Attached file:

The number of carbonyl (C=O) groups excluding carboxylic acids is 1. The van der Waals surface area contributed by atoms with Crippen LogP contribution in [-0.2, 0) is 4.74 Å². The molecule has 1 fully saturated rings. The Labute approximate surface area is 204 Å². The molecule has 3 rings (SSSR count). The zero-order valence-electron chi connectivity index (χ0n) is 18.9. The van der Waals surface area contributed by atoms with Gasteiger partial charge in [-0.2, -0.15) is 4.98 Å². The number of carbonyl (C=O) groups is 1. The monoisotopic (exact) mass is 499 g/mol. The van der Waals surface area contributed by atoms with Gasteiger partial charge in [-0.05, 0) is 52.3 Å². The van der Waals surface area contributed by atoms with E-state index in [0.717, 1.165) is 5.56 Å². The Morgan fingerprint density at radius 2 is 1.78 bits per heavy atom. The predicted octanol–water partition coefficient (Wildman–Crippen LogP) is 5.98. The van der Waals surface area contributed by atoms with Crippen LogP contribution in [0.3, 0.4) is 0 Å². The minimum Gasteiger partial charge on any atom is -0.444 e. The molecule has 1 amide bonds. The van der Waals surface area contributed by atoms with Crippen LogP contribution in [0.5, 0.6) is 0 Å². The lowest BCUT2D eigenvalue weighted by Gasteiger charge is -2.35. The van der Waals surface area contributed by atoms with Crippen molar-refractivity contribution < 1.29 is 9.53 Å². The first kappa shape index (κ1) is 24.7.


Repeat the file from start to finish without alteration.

The number of carbonyl (C=O) groups excluding carboxylic acids is 1. The van der Waals surface area contributed by atoms with Crippen LogP contribution in [-0.2, 0) is 4.74 Å². The molecule has 1 fully saturated rings. The Labute approximate surface area is 204 Å². The molecule has 3 rings (SSSR count). The zero-order valence-electron chi connectivity index (χ0n) is 18.9. The van der Waals surface area contributed by atoms with Gasteiger partial charge in [-0.2, -0.15) is 4.98 Å². The number of carbonyl (C=O) groups is 1. The monoisotopic (exact) mass is 499 g/mol. The van der Waals surface area contributed by atoms with Gasteiger partial charge in [-0.05, 0) is 52.3 Å². The van der Waals surface area contributed by atoms with E-state index in [0.717, 1.165) is 5.56 Å². The Morgan fingerprint density at radius 2 is 1.78 bits per heavy atom. The predicted octanol–water partition coefficient (Wildman–Crippen LogP) is 5.98. The van der Waals surface area contributed by atoms with Crippen LogP contribution in [0.3, 0.4) is 0 Å². The minimum Gasteiger partial charge on any atom is -0.444 e. The molecule has 1 amide bonds. The van der Waals surface area contributed by atoms with Crippen LogP contribution in [0.5, 0.6) is 0 Å². The lowest BCUT2D eigenvalue weighted by Gasteiger charge is -2.35. The van der Waals surface area contributed by atoms with Crippen molar-refractivity contribution < 1.29 is 9.53 Å². The first kappa shape index (κ1) is 24.7.